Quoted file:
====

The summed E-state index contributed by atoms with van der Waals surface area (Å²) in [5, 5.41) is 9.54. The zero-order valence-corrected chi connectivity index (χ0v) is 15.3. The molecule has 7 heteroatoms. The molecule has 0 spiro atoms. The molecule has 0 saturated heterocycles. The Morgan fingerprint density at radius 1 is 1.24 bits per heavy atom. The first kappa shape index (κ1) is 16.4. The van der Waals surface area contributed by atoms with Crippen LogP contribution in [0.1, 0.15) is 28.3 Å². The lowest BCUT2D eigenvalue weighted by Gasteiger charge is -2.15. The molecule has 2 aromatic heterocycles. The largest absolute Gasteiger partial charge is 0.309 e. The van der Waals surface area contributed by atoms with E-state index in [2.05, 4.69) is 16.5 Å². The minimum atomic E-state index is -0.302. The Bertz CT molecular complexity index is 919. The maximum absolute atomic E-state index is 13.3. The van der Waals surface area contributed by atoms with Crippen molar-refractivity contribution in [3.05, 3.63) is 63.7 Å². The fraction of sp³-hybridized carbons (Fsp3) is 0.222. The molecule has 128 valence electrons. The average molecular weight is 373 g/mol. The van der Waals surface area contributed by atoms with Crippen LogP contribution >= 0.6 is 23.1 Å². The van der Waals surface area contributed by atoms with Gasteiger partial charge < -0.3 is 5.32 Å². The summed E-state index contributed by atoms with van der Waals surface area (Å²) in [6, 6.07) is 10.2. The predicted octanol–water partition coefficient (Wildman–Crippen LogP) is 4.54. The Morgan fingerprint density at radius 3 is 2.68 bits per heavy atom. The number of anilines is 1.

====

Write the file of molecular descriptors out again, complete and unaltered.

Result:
The summed E-state index contributed by atoms with van der Waals surface area (Å²) in [5, 5.41) is 9.54. The zero-order valence-corrected chi connectivity index (χ0v) is 15.3. The molecule has 7 heteroatoms. The molecule has 0 spiro atoms. The molecule has 0 saturated heterocycles. The Morgan fingerprint density at radius 1 is 1.24 bits per heavy atom. The first kappa shape index (κ1) is 16.4. The van der Waals surface area contributed by atoms with Crippen LogP contribution in [0.1, 0.15) is 28.3 Å². The lowest BCUT2D eigenvalue weighted by Gasteiger charge is -2.15. The molecule has 2 aromatic heterocycles. The largest absolute Gasteiger partial charge is 0.309 e. The van der Waals surface area contributed by atoms with E-state index in [2.05, 4.69) is 16.5 Å². The minimum atomic E-state index is -0.302. The Bertz CT molecular complexity index is 919. The maximum absolute atomic E-state index is 13.3. The van der Waals surface area contributed by atoms with Crippen molar-refractivity contribution in [3.05, 3.63) is 63.7 Å². The fraction of sp³-hybridized carbons (Fsp3) is 0.222. The molecule has 128 valence electrons. The average molecular weight is 373 g/mol. The van der Waals surface area contributed by atoms with Crippen LogP contribution >= 0.6 is 23.1 Å². The van der Waals surface area contributed by atoms with Gasteiger partial charge < -0.3 is 5.32 Å². The summed E-state index contributed by atoms with van der Waals surface area (Å²) in [6, 6.07) is 10.2. The predicted octanol–water partition coefficient (Wildman–Crippen LogP) is 4.54. The Morgan fingerprint density at radius 3 is 2.68 bits per heavy atom. The number of anilines is 1.